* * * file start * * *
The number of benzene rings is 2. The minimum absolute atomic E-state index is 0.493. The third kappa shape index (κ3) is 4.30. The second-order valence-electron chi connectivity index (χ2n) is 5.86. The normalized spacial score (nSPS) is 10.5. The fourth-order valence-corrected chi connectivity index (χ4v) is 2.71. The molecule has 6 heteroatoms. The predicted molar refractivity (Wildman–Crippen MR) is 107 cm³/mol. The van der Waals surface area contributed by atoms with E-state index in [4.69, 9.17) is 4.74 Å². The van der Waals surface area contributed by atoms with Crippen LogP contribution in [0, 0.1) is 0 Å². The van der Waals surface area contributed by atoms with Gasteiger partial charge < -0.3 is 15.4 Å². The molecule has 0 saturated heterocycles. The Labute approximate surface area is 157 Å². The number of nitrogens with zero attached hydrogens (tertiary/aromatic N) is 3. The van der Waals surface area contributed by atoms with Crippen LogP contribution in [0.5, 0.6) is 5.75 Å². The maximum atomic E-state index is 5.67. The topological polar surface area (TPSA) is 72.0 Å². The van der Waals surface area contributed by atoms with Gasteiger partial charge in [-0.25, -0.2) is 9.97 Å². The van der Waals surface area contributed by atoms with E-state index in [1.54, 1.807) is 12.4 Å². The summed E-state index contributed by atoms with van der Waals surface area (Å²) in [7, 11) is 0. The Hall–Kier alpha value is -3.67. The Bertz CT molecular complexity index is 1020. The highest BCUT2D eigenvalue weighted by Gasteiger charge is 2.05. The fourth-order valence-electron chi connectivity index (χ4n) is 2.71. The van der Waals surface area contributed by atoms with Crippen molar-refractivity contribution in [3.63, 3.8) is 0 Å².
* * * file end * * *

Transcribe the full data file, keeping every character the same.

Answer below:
The number of benzene rings is 2. The minimum absolute atomic E-state index is 0.493. The third kappa shape index (κ3) is 4.30. The second-order valence-electron chi connectivity index (χ2n) is 5.86. The normalized spacial score (nSPS) is 10.5. The fourth-order valence-corrected chi connectivity index (χ4v) is 2.71. The molecule has 6 heteroatoms. The predicted molar refractivity (Wildman–Crippen MR) is 107 cm³/mol. The van der Waals surface area contributed by atoms with E-state index in [4.69, 9.17) is 4.74 Å². The van der Waals surface area contributed by atoms with Crippen LogP contribution in [0, 0.1) is 0 Å². The van der Waals surface area contributed by atoms with Gasteiger partial charge < -0.3 is 15.4 Å². The molecule has 0 saturated heterocycles. The Labute approximate surface area is 157 Å². The number of nitrogens with zero attached hydrogens (tertiary/aromatic N) is 3. The van der Waals surface area contributed by atoms with Crippen LogP contribution in [0.5, 0.6) is 5.75 Å². The maximum atomic E-state index is 5.67. The topological polar surface area (TPSA) is 72.0 Å². The van der Waals surface area contributed by atoms with Gasteiger partial charge in [-0.25, -0.2) is 9.97 Å². The van der Waals surface area contributed by atoms with E-state index in [1.54, 1.807) is 12.4 Å². The summed E-state index contributed by atoms with van der Waals surface area (Å²) in [7, 11) is 0. The Hall–Kier alpha value is -3.67. The Bertz CT molecular complexity index is 1020. The highest BCUT2D eigenvalue weighted by Gasteiger charge is 2.05. The fourth-order valence-electron chi connectivity index (χ4n) is 2.71. The van der Waals surface area contributed by atoms with Crippen molar-refractivity contribution in [3.63, 3.8) is 0 Å².